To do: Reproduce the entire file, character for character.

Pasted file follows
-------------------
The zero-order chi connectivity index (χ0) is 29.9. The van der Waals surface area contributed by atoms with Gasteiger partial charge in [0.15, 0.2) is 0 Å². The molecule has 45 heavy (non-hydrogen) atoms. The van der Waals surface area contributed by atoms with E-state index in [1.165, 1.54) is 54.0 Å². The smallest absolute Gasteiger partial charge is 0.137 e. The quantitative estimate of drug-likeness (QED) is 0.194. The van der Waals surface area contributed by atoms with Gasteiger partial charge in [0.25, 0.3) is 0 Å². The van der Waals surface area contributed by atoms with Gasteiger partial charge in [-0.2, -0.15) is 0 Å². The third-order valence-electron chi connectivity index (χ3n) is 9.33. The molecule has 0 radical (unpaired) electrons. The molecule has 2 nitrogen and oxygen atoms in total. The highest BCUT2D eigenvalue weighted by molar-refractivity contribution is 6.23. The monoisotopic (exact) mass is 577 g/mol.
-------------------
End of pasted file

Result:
The zero-order chi connectivity index (χ0) is 29.9. The van der Waals surface area contributed by atoms with Gasteiger partial charge in [0.15, 0.2) is 0 Å². The molecule has 45 heavy (non-hydrogen) atoms. The van der Waals surface area contributed by atoms with E-state index in [1.165, 1.54) is 54.0 Å². The smallest absolute Gasteiger partial charge is 0.137 e. The quantitative estimate of drug-likeness (QED) is 0.194. The van der Waals surface area contributed by atoms with Gasteiger partial charge in [0.25, 0.3) is 0 Å². The van der Waals surface area contributed by atoms with Gasteiger partial charge in [-0.2, -0.15) is 0 Å². The third-order valence-electron chi connectivity index (χ3n) is 9.33. The molecule has 0 radical (unpaired) electrons. The molecule has 2 nitrogen and oxygen atoms in total. The highest BCUT2D eigenvalue weighted by molar-refractivity contribution is 6.23. The monoisotopic (exact) mass is 577 g/mol.